Destroying Soul and Body in Hell.— "Fear him which is able to destroy both soul (life) and body in hell" (Matt. 10:28); or, as it is expressed in Luke 12:5, "Fear him which after he hath killed, hath power to cast into hell." It is God who alone has this power. "I kill and I make alive" (Deut. 32:39). "In his hand is the soul (marg., life) of every living thing, and the breath of all mankind" (Job 12:10). "There is no power but of God" (Rom. 13:1). "The Lord killeth and maketh alive, he bringeth down to the grave (sheol), and bringeth up " (1 Sam. 2:6). The word for "hell" here is Gehenna (see the R.V. margin). This is properly the valley of Hinnom, and never means "hell" in the Old Testament. It is mentioned there thirteen times, five times as a locality: Joshua 15:8; 18:16; Neh. 11:30; three times as defiled by the crimes of Ahaz and Manasseh, and laid desolate on that account by Josiah: 2 Chron. 28:3; 33:6; 2 Kings 23:10; five times in connection with God's wrath and hatred of the cruel rites practised there with fire and human sacrifices, abominations which He three times solemnly declares He commanded not, neither came it into His mind or heart: Jer. 7:31,32; 19:1-15; 32:35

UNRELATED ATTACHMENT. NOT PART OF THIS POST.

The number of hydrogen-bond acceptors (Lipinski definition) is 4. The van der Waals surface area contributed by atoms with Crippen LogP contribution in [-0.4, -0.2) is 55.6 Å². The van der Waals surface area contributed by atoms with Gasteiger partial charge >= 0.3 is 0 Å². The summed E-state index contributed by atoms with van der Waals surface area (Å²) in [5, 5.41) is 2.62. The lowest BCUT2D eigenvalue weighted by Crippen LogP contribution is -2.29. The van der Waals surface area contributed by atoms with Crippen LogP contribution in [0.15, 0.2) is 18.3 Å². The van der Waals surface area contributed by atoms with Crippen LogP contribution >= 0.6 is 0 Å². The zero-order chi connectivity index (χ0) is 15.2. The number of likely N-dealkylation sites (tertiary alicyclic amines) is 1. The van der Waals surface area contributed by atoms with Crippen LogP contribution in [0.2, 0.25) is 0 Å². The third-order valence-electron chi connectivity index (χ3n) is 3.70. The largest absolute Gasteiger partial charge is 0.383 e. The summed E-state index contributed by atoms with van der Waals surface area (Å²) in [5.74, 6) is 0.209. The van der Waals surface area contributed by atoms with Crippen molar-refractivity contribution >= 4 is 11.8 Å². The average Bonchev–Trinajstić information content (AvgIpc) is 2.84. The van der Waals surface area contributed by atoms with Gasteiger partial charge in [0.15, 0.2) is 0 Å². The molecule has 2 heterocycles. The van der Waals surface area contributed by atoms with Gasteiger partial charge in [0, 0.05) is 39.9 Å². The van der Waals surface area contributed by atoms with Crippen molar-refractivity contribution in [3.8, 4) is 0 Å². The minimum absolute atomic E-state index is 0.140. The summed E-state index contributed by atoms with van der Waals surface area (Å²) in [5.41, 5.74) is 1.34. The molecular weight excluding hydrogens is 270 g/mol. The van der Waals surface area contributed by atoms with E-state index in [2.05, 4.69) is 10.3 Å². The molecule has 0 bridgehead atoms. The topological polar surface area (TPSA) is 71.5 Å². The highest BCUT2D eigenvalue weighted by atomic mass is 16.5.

In New Testament times the valley was the common cesspool of Jerusalem, and fires were kept continually burning there. The dead bodies of criminals were cast into Gehenna as a "last indignity." Hence Christ's allusions in Matt. 5:22,29,30; 10:28; Luke 12:5, etc. There is such a thing as "the second death" (Rev. 2:11; 20:14; 21:8). That is death a second time, after "resurrection to condemnation" for wilful sin against, God. This is truly "a fearful thing" (Heb. 10:31); much more fearful than being killed by men for Christ's sake. Judas was one of those who heard Christ's words, as recorded in Matt. 10:28 (see verse 4). He hanged himself after he had betrayed his Master; but that will not prevent God's destroying him, "both soul and body in hell," in the day of judgment.

Reproduced from: The Christadelphian Shield: Papers Explanatory of Wrested Scriptures